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4 Warning Signs Your Diet May Lack Fiber

Is your diet low on fiber? Find out and protect your health.
By
WebMD Feature
Reviewed by Louise Chang, MD

Is your diet short on fruits, vegetables, and whole grains? If so, you may not be getting all the fiber you need -- raising your risks for weight gain, heart disease, and cancer.

Though the symptoms of a fiber-poor diet aren't always clear-cut, there are four key warning signs to watch for:

  • Constipation : If you're having fewer than three bowel movements a week, and the stools are hard and dry, you're constipated. Constipation can result from lack of fiber, but also from too little exercise and certain medications and supplements.
    Prevention: If your constipation is diet-related, try adding more fiber-rich foods such as apples, raspberries, carrots, broccoli, or whole grains to your diet.
    Boosting your fiber intake can help form soft, bulky stools, relieving and preventing constipation. Be sure to add fiber slowly so your body gets used to it. And help yourself stay regular by drinking plenty of fluids and exercising regularly.
  • Weight Gain: "Fiber contributes to satiety," says Kathleen Zelman, MPH, RD, director of nutrition for WebMD. Satiety is that feeling of comfortable fullness you get after a meal. If you're not experiencing that feeling, Zelman says you may be eating more than your body needs.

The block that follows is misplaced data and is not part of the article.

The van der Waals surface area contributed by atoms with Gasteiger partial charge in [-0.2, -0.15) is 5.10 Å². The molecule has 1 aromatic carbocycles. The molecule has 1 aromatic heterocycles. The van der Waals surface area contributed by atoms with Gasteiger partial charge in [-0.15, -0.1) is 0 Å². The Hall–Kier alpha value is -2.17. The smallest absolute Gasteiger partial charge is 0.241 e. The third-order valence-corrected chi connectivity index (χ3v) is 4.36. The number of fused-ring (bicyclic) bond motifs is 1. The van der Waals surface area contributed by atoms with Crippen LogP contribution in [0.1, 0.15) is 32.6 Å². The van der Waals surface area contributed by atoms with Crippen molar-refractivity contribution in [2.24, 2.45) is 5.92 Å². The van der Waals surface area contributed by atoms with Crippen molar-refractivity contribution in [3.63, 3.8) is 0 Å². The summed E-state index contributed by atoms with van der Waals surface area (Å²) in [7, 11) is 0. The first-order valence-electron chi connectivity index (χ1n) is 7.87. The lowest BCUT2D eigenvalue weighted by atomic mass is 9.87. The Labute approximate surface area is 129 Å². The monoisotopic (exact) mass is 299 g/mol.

Prevention: Try meeting the recommended goal of 25 to 35 grams of fiber daily by enjoying fiber-filled foods like fresh fruit, whole grains, and seasonal vegetables. Choose the fiber-rich foods you like best; you're more likely to eat favorites often.
  • Blood Sugar Fluctuations: If you have diabetes and find controlling your blood sugar difficult, talk to your doctor: you may not be getting enough fiber.
    Prevention: Because fiber delays the absorption of sugar, helping you control blood sugar levels, try adding more fresh produce, beans and peas, brown rice, and other high-fiber foods to your diet. Remember to discuss any change in your diabetes management plan with your doctor.
  • Diet-Related Nausea & Tiredness: Getting most of your calories from a high-protein/low-carbohydrate diet -- one rich in meat, eggs, and cheese and low in produce -- may lead not only to a rise in cholesterol, but also leave you nauseous, tired, and weak.
    Prevention: Try boosting your dietary fiber with the vitamin- and mineral-rich whole grains, fruits and vegetables your body needs, and cut back on fatty foods.

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